The gastrointestinal tract is composed of several connected organs that are involved in nutrient conversion and providing energy sources from the food absorbed. This complex system has a well-known anatomical architecture that is approximately 7m long, comprising 300m2 surface area in adults. The human large intestine has a bacterial flora with total numbers of 1014 cells, (ten times the number of the cells of the human body) more than 1000 species and a biomass superior 1Kg [7,8].

From the mouth to the colon, there is a complex micro biota consisted of facultative and strict anaerobes, including streptococci, bacteroides, lactobacilli and yeasts [9,10]. The micro biome comprises nearly two million genes, being the collective bacterial genome vastly greater than the human genome. The advent of high-through put methodologies and the elaboration of sophisticated analytic systems have facilitated the detailed description of the microbial constituents of the human gut as never before and are now enabling comparisons to be made between health and various disease states [11].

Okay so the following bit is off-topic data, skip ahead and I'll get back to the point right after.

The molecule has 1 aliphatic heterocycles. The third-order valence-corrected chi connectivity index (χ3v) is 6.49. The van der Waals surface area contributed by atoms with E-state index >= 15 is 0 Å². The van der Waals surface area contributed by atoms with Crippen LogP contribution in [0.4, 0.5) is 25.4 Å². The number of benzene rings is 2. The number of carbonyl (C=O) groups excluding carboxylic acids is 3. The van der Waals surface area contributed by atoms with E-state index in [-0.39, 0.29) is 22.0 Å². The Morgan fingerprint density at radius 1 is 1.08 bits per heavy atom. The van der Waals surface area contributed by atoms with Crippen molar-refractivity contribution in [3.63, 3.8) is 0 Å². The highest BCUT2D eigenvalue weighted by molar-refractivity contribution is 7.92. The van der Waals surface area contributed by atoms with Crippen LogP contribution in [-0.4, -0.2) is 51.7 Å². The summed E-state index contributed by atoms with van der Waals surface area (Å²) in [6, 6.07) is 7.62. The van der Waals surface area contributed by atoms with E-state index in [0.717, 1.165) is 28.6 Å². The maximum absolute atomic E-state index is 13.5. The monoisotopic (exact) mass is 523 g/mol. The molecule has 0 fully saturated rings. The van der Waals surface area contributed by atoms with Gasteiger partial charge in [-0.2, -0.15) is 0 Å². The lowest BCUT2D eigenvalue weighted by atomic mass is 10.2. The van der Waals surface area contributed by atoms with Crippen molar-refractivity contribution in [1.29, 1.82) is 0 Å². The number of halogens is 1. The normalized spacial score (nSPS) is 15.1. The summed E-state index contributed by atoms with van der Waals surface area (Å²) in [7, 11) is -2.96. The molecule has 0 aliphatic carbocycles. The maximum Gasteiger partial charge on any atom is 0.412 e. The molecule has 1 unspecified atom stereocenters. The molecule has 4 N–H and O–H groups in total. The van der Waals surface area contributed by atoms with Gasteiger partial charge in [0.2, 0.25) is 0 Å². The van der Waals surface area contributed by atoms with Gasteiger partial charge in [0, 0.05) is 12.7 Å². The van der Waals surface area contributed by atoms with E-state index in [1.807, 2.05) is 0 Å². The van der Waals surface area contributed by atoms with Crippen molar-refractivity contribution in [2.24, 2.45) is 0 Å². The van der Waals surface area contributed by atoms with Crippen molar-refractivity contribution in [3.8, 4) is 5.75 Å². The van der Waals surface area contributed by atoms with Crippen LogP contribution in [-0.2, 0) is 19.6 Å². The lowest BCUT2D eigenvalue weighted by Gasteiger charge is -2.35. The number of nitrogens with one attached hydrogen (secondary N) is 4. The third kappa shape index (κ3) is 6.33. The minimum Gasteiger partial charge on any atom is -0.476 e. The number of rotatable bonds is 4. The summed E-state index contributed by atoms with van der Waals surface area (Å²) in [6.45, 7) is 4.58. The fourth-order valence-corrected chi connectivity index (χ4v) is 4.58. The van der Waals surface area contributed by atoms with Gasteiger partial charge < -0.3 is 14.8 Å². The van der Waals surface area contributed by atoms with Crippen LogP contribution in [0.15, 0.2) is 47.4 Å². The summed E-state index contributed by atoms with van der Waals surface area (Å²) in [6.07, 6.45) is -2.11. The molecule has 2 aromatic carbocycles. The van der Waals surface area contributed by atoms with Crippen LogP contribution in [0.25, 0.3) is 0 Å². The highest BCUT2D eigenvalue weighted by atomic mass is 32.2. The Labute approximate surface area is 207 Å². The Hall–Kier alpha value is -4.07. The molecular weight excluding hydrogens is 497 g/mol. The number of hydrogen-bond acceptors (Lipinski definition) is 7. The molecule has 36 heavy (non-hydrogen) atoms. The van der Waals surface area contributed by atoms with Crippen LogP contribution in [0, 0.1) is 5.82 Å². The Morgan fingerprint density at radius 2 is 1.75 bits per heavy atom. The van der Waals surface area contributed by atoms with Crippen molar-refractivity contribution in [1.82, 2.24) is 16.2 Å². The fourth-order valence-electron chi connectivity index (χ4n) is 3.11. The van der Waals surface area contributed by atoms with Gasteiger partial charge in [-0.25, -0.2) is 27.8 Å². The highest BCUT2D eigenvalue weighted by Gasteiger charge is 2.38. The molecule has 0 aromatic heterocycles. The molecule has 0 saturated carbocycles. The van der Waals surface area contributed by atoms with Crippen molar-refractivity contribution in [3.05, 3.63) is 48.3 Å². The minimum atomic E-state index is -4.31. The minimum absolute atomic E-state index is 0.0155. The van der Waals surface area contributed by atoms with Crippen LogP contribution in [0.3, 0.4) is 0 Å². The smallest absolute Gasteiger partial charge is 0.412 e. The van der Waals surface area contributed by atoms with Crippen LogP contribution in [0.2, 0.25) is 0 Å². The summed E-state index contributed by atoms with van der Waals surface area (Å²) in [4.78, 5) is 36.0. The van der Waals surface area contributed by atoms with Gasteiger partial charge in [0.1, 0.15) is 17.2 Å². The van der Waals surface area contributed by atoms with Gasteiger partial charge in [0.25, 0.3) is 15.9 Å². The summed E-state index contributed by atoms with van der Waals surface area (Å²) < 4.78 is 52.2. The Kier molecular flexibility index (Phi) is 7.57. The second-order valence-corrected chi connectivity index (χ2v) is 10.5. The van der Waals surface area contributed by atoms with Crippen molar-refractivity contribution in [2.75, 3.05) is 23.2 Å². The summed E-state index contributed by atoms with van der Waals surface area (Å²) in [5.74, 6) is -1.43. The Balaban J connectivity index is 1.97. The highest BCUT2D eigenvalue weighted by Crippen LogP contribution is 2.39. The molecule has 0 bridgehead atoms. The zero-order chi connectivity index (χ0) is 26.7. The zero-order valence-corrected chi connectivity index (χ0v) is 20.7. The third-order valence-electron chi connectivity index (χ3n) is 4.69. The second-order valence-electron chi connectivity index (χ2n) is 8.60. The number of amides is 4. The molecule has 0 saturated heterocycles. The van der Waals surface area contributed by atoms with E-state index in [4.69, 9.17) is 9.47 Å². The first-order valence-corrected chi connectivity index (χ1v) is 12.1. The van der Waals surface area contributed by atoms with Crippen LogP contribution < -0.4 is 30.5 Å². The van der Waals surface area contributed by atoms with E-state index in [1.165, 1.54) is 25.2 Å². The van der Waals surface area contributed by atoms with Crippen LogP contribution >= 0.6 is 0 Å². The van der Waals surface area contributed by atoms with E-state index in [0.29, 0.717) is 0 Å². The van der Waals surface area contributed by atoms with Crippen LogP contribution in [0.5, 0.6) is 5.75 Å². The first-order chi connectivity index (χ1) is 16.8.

Currently, it has also been recognized that this dynamic yet stable ecosystem plays a role in conditions such as obesity and diabetes as well as in general well-being, from infancy to ageing [7,12-15]. The literature has demonstrated different gut microbial composition between non-diabetics and adults with T2D, and lean and obese individuals [7,16] and suggested that gut microbial composition may affect the metabolism and energy storage [17]. The main functions of the gut micro biota are ascribed into three categories: metabolic, protective and trophic [18].